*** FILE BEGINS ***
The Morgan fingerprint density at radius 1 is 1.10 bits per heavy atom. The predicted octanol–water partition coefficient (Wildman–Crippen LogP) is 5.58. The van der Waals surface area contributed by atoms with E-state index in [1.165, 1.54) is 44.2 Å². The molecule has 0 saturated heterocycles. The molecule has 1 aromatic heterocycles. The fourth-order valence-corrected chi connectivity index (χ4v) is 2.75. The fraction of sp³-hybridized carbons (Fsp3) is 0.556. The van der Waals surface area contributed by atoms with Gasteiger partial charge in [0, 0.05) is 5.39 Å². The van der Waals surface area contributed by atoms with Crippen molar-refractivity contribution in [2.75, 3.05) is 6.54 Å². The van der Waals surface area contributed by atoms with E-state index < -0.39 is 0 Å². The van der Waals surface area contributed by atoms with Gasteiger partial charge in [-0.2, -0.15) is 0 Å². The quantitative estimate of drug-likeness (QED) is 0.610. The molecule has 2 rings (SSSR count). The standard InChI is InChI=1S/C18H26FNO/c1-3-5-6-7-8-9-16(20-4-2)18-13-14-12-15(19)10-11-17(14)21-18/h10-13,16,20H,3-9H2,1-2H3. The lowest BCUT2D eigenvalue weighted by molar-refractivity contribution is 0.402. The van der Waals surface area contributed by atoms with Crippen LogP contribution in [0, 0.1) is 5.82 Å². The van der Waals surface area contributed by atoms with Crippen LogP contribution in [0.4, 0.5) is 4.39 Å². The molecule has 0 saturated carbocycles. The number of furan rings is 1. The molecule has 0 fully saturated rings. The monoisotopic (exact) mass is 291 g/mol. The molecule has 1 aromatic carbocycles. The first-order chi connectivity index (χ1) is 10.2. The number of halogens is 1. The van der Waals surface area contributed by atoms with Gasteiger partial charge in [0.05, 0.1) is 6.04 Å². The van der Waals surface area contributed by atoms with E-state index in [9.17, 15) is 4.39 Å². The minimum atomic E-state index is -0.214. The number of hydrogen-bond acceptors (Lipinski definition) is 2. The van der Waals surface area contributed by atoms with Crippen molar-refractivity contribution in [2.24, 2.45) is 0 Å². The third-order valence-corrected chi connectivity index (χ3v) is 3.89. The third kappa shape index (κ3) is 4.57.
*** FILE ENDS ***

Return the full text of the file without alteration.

The Morgan fingerprint density at radius 1 is 1.10 bits per heavy atom. The predicted octanol–water partition coefficient (Wildman–Crippen LogP) is 5.58. The van der Waals surface area contributed by atoms with E-state index in [1.165, 1.54) is 44.2 Å². The molecule has 0 saturated heterocycles. The molecule has 1 aromatic heterocycles. The fourth-order valence-corrected chi connectivity index (χ4v) is 2.75. The fraction of sp³-hybridized carbons (Fsp3) is 0.556. The van der Waals surface area contributed by atoms with Gasteiger partial charge in [0, 0.05) is 5.39 Å². The van der Waals surface area contributed by atoms with Crippen molar-refractivity contribution in [2.75, 3.05) is 6.54 Å². The van der Waals surface area contributed by atoms with E-state index < -0.39 is 0 Å². The van der Waals surface area contributed by atoms with Gasteiger partial charge in [-0.2, -0.15) is 0 Å². The quantitative estimate of drug-likeness (QED) is 0.610. The molecule has 2 rings (SSSR count). The standard InChI is InChI=1S/C18H26FNO/c1-3-5-6-7-8-9-16(20-4-2)18-13-14-12-15(19)10-11-17(14)21-18/h10-13,16,20H,3-9H2,1-2H3. The lowest BCUT2D eigenvalue weighted by molar-refractivity contribution is 0.402. The van der Waals surface area contributed by atoms with Crippen LogP contribution in [0, 0.1) is 5.82 Å². The van der Waals surface area contributed by atoms with Crippen LogP contribution in [0.4, 0.5) is 4.39 Å². The molecule has 0 saturated carbocycles. The number of furan rings is 1. The molecule has 0 fully saturated rings. The monoisotopic (exact) mass is 291 g/mol. The molecule has 1 aromatic carbocycles. The first-order chi connectivity index (χ1) is 10.2. The number of halogens is 1. The van der Waals surface area contributed by atoms with Gasteiger partial charge in [0.05, 0.1) is 6.04 Å². The van der Waals surface area contributed by atoms with E-state index in [9.17, 15) is 4.39 Å². The minimum atomic E-state index is -0.214. The number of hydrogen-bond acceptors (Lipinski definition) is 2. The van der Waals surface area contributed by atoms with Crippen molar-refractivity contribution in [2.24, 2.45) is 0 Å². The third-order valence-corrected chi connectivity index (χ3v) is 3.89. The third kappa shape index (κ3) is 4.57.